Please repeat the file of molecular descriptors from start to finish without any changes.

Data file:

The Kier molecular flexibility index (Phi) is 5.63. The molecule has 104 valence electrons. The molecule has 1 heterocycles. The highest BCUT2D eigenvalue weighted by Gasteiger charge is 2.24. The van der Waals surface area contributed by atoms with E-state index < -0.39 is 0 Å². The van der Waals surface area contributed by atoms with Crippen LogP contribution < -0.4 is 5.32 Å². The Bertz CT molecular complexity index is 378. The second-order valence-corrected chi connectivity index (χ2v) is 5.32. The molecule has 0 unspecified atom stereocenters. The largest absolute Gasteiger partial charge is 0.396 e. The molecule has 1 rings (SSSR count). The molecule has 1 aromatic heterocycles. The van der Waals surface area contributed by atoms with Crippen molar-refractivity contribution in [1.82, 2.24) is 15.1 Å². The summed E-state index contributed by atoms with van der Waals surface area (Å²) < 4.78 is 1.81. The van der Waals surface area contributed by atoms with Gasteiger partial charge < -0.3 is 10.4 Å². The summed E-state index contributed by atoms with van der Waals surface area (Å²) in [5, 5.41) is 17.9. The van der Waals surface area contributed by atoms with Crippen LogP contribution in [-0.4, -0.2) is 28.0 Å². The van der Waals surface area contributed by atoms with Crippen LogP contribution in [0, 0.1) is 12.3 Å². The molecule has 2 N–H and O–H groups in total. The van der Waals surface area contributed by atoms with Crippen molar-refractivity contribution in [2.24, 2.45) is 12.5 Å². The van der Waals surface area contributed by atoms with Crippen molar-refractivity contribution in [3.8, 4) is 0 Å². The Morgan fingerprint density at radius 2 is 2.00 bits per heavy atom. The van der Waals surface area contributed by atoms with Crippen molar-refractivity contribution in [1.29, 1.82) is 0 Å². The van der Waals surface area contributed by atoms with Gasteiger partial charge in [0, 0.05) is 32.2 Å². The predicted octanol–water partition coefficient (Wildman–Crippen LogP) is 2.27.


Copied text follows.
The Kier molecular flexibility index (Phi) is 5.63. The molecule has 104 valence electrons. The molecule has 1 heterocycles. The highest BCUT2D eigenvalue weighted by Gasteiger charge is 2.24. The van der Waals surface area contributed by atoms with E-state index < -0.39 is 0 Å². The van der Waals surface area contributed by atoms with Crippen LogP contribution < -0.4 is 5.32 Å². The Bertz CT molecular complexity index is 378. The second-order valence-corrected chi connectivity index (χ2v) is 5.32. The molecule has 0 unspecified atom stereocenters. The largest absolute Gasteiger partial charge is 0.396 e. The molecule has 1 rings (SSSR count). The molecule has 1 aromatic heterocycles. The van der Waals surface area contributed by atoms with Crippen molar-refractivity contribution in [1.82, 2.24) is 15.1 Å². The summed E-state index contributed by atoms with van der Waals surface area (Å²) < 4.78 is 1.81. The van der Waals surface area contributed by atoms with Gasteiger partial charge < -0.3 is 10.4 Å². The summed E-state index contributed by atoms with van der Waals surface area (Å²) in [5, 5.41) is 17.9. The van der Waals surface area contributed by atoms with Crippen LogP contribution in [-0.4, -0.2) is 28.0 Å². The van der Waals surface area contributed by atoms with Crippen LogP contribution in [0, 0.1) is 12.3 Å². The molecule has 2 N–H and O–H groups in total. The van der Waals surface area contributed by atoms with Crippen molar-refractivity contribution in [2.24, 2.45) is 12.5 Å². The van der Waals surface area contributed by atoms with Crippen molar-refractivity contribution in [3.8, 4) is 0 Å². The Morgan fingerprint density at radius 2 is 2.00 bits per heavy atom. The van der Waals surface area contributed by atoms with Crippen molar-refractivity contribution in [1.29, 1.82) is 0 Å². The van der Waals surface area contributed by atoms with Gasteiger partial charge in [0, 0.05) is 32.2 Å². The predicted octanol–water partition coefficient (Wildman–Crippen LogP) is 2.27.